The Stocks, one of the best teams in St. Louis in 1874, staked their claim to being "the best amateur nine" in the city in October of 1875 with a string of three straight victories over their top competition. Over three consecutive Sundays, the Stocks defeated the Reds, the Empire, and then the Reds once again.
The Stocks first victory was on October 3rd. In the first of a four game series between "the famous Red Stockings and the amateur Stocks" at the Compton Avenue Park, the Stocks shocked the over-confident Reds in what would later be described as "a hard fight". While the Globe-Democrat failed to report the Stocks win, coverage on the day of the game predicted a "massacre" of the Stocks by the Globe's favorite baseball team.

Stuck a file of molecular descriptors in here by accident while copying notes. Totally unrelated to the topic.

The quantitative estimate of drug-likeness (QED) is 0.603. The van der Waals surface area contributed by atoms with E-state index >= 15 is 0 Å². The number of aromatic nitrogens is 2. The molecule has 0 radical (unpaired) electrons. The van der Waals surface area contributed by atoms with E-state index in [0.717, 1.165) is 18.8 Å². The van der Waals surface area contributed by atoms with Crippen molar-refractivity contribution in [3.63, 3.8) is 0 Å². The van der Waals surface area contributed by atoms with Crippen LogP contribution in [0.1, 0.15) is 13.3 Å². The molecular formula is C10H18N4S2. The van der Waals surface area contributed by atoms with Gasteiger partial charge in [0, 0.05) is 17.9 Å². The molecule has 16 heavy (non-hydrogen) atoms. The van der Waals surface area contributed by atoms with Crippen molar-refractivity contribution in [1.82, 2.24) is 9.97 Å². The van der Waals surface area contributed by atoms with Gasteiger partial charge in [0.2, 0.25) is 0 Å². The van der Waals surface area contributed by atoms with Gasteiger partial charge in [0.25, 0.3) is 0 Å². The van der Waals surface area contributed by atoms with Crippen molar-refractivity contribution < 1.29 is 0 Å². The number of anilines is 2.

A week later, at the Grand Avenue Grounds, "the Stockyard nine" took on the "State champions of Missouri", the Empire Club. On a cool fall afternoon, the Stocks took it to the Empire, jumping out to a 4-1 lead after two innings before winning in a rout, 10-3. The Globe praised the Stocks play, saying it was "up to the professional standard".
The Stocks completed their run on October 17th against the Reds in what must have been one heck of a ballgame at the old Compton Avenue Park. Falling behind 5-4, the Stocks tied the game with a run in the seventh. In the eighth, they pushed across two runs to take the lead and won the game 7-5. "(This) victory," wrote the Globe, "places (the Stocks) in the front ranks of amateur clubs" in the nation.
The Stocks team that shocked the city of St. Louis with this string of upsets consisted of Bill Gleason ( 1b), McManus (2b), Jack Gleason (3b), Newell (ss), Monsel (lf), Gunsolis (cf), Glenner (rf), and a battery of Rippey (c) and Meagher (p). Newell is probably T.E. Newell.